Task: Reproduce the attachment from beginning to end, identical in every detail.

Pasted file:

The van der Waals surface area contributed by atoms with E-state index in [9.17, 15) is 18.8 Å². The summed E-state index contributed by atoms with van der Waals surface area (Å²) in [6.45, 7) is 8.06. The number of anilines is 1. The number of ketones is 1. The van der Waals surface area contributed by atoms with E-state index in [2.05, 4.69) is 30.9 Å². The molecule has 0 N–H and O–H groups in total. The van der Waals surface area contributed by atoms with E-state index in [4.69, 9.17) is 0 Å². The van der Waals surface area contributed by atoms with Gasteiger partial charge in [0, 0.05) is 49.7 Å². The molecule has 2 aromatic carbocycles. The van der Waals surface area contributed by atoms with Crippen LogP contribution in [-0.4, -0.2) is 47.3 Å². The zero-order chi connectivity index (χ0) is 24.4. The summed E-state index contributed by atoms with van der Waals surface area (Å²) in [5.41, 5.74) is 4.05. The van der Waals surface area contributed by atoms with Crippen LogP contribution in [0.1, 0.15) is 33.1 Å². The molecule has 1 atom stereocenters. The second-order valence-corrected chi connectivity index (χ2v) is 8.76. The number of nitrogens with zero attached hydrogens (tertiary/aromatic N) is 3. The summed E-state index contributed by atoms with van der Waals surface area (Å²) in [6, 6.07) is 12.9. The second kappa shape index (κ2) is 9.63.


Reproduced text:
The van der Waals surface area contributed by atoms with E-state index in [9.17, 15) is 18.8 Å². The summed E-state index contributed by atoms with van der Waals surface area (Å²) in [6.45, 7) is 8.06. The number of anilines is 1. The number of ketones is 1. The van der Waals surface area contributed by atoms with E-state index in [2.05, 4.69) is 30.9 Å². The molecule has 0 N–H and O–H groups in total. The van der Waals surface area contributed by atoms with E-state index in [4.69, 9.17) is 0 Å². The van der Waals surface area contributed by atoms with Gasteiger partial charge in [0, 0.05) is 49.7 Å². The molecule has 2 aromatic carbocycles. The van der Waals surface area contributed by atoms with Crippen LogP contribution in [-0.4, -0.2) is 47.3 Å². The zero-order chi connectivity index (χ0) is 24.4. The summed E-state index contributed by atoms with van der Waals surface area (Å²) in [5.41, 5.74) is 4.05. The van der Waals surface area contributed by atoms with Crippen LogP contribution in [0.1, 0.15) is 33.1 Å². The molecule has 1 atom stereocenters. The second-order valence-corrected chi connectivity index (χ2v) is 8.76. The number of nitrogens with zero attached hydrogens (tertiary/aromatic N) is 3. The summed E-state index contributed by atoms with van der Waals surface area (Å²) in [6, 6.07) is 12.9. The second kappa shape index (κ2) is 9.63.